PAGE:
Webb and other members of the Senate Veterans Affairs Committee also grilled VA Secretary Eric Shinseki over the wisdom and cost of adding ischemic heart disease to the illness list at a hearing in September. Blue Water veterans are convinced that controversy helped kill their bill. Webb’s office defends the senator’s work as reasonable skepticism.
“Sen. Webb has spent his entire adult life, one way or another, involved in veterans law and assistance, and he takes a back seat to no one in concern for our veterans,” says Will Jenkins, Webb’s press secretary. “His concerns about Agent Orange benefits centered on maintaining the integrity of our disability-compensation system and improving the presumptive decision-making process, in order to follow the law and ensure we adequately compensate and care for all veterans whose illnesses are service-connected.”
By the time Shinseki was defending VA’s new Agent Orange presumptions, Blue Water veterans were hearing that efforts to restore their benefits were dead because the price tag was too high. In 2009, VA estimated it would cost $27 billion to restore medical and disability assistance for sailors and airmen exposed to Agent Orange in Vietnam, as well as for servicemembers stationed in Thailand, Laos, Cambodia and a South Pacific island where leaking drums of the herbicide were stored, Davis says. He estimates that the true cost is closer to $3 billion, considering that less than half of the 229,000 Blue Water veterans are still alive to apply for benefits.
Denise Ross, whose husband served on USS Vega, sees more than money in this controversy. “I feel like people say we’re lying about the relationship between Agent Orange exposure and the war, even though we give them evidence. I feel like they say we want to be freeloaders. They don’t realize that our fathers’, husbands’ and brothers’ lives are cut short – that they lose everything – because of the illnesses.”
Brown Water Reprieve
There was some positive news for Vietnam War Navy veterans in 2010. In late September, VA agreed to review the cases of 17,000 sailors who served in Vietnam’s rivers and inland waterways – so-called Brown Water veterans – at the urging of Senate Veterans Affairs Committee Chairman Daniel Akaka, D-Hawaii. The claims had been denied without VA obtaining relevant military records, including the deck logs of the veterans’ ships, Akaka’s office said.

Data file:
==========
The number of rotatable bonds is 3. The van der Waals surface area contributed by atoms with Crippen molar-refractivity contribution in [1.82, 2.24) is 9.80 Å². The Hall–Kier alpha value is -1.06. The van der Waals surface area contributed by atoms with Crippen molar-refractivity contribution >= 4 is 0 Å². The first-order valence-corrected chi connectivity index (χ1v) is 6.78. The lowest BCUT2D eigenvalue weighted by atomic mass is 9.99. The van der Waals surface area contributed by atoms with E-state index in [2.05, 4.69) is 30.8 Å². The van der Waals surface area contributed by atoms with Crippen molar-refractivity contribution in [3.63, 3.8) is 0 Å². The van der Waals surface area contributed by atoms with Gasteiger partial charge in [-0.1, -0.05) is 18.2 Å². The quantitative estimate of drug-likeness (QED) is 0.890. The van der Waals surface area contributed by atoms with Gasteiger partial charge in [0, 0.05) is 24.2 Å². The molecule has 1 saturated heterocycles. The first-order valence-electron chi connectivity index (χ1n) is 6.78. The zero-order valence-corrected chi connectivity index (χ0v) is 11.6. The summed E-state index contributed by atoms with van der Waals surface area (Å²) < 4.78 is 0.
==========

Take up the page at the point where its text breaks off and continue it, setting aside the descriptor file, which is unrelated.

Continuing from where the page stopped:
Even that presents a difficult burden for veterans. “VA says it gets Brown Water Navy information from the Navy,” says Charles Yunker, adjutant of The American Legion Department of Kansas. “But no one knows who you go to in the Navy to get information and what information you need. They could at least publish the rules or tell us how to get on the Brown Water Navy list.”
Yunker served as a radarman on USS Lloyd Thomas during Vietnam. The destroyer’s missions included inserting Australian special forces near a river a few days after Christmas 1970, and some of his shipmates are suffering illnesses directly linked to Agent Orange exposure. Because of the clandestine nature of that and other missions, however, it’s difficult to produce the evidence VA requires as Legion service officers help them file claims. “I get very frustrated the way veterans are treated by the government and many politicians,” Yunker says.
In early December, VA also announced that it had processed 28,000 claims for the three new Agent Orange presumptions in six weeks, using a new system. Veterans laud VA’s efforts to improve the claims-processing system but note that the recent effort does not address the plight of Blue Water veterans, who remain unable to get benefits unless Congress passes the legislation or the Obama administration reverses the Bush administration’s rule change.
“It’s a little uncomfortable that Secretary Shinseki used the Institute of Medicine statements to back his decision to add those illnesses, yet he will not consider that the IOM also recommended that the Blue Water Navy be covered by the rules of presumptive exposure,” Ross says. “The rest of us will still be stuck in the system of trying to prove exposure to Agent Orange.”
Despite all of the setbacks, Blue Water veterans and their survivors aren’t surrendering. VASVW’s Davis, for one, believes that the Agent Orange Equity Act “will be back in some form or another” and that the next House Veterans Affairs Committee chairman will push the bill. “We’ve had very good bipartisan support in the House,” Davis says.
Success will require scaling back legislation, to restore benefits only to veterans who served in Vietnam’s territorial waters, Thailand, Laos and Cambodia, and the Blue Sky Air Force, Davis says. Additional legislation can then be introduced to provide Agent Orange benefits for veterans exposed to Agent Orange outside the Vietnam theatre, including servicemembers who dealt with leaking drums of the toxic herbicide stored on Guam, Okinawa, Johnston Island in the South Pacific and other locations.
“I’m hopeful that people will realize their promise to leave no one behind leaves everyone behind,” Davis says of the more comprehensive bill that failed in the last Congress.
Laliberte’s daughter, Jennifer Carlstrom, and her husband joined VASVW to take up the fight in his stead. “These benefits would have been a huge help to my dad, and possibly could have afforded him the opportunity to get more help in living with his disease,” Carlstrom says. “I hope the bill can be passed so other families do not have to suffer as my dad did and our family has.”
Ann Langston will also continue to work on behalf of Blue Water veterans as she pursues her late husband’s Agent Orange claim and works to get VA to reimburse $600 of his burial expenses. That seemingly small amount is important, considering she still owes $6,000 on her husband’s funeral bill, is behind on her house payment, and is dealing with her own health concerns, including a second brain tumor in two years.
Meanwhile, Langston is being asked to prove that her husband’s diabetes, heart and kidney diseases were related to Agent Orange exposure to get help with his burial expenses. She is frustrated, but determined.
“I’m not going to give up,” Langston says. “I’ve got God. I’ve got my family. And if this means other veterans don’t have to go through what these Blue Water sailors are going through, then it’s worth it.”
This story appeared in the March 2011 issue of The American Legion Magazine. Read other stories by Ken Olsen about Vietnam veterans who are battling to regain their Agent Orange benefits including Sailors Adrift.